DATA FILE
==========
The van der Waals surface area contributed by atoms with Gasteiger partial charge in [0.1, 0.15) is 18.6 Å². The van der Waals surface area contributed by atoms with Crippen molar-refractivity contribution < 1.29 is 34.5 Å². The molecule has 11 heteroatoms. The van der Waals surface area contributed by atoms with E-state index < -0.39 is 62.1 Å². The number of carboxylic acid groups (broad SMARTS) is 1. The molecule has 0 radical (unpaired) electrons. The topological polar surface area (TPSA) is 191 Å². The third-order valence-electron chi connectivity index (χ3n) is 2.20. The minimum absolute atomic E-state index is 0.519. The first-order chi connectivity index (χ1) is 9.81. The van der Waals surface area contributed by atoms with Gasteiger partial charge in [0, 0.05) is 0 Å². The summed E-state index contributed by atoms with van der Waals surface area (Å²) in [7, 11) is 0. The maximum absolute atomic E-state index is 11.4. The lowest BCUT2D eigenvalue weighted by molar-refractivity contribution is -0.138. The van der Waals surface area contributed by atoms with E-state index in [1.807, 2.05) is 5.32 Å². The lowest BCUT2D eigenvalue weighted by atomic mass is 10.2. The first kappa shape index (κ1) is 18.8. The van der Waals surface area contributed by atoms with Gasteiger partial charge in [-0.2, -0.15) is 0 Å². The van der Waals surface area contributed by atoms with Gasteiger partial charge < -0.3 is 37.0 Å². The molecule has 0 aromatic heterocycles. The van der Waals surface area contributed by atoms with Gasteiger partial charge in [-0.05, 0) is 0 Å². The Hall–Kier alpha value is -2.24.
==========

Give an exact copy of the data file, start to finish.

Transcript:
The van der Waals surface area contributed by atoms with Gasteiger partial charge in [0.1, 0.15) is 18.6 Å². The van der Waals surface area contributed by atoms with Crippen molar-refractivity contribution < 1.29 is 34.5 Å². The molecule has 11 heteroatoms. The van der Waals surface area contributed by atoms with E-state index < -0.39 is 62.1 Å². The number of carboxylic acid groups (broad SMARTS) is 1. The molecule has 0 radical (unpaired) electrons. The topological polar surface area (TPSA) is 191 Å². The third-order valence-electron chi connectivity index (χ3n) is 2.20. The minimum absolute atomic E-state index is 0.519. The first-order chi connectivity index (χ1) is 9.81. The van der Waals surface area contributed by atoms with Gasteiger partial charge in [0, 0.05) is 0 Å². The summed E-state index contributed by atoms with van der Waals surface area (Å²) in [7, 11) is 0. The maximum absolute atomic E-state index is 11.4. The lowest BCUT2D eigenvalue weighted by molar-refractivity contribution is -0.138. The van der Waals surface area contributed by atoms with E-state index in [1.807, 2.05) is 5.32 Å². The lowest BCUT2D eigenvalue weighted by atomic mass is 10.2. The first kappa shape index (κ1) is 18.8. The van der Waals surface area contributed by atoms with Gasteiger partial charge in [-0.2, -0.15) is 0 Å². The van der Waals surface area contributed by atoms with Gasteiger partial charge < -0.3 is 37.0 Å². The molecule has 0 aromatic heterocycles. The van der Waals surface area contributed by atoms with Gasteiger partial charge in [-0.05, 0) is 0 Å². The Hall–Kier alpha value is -2.24.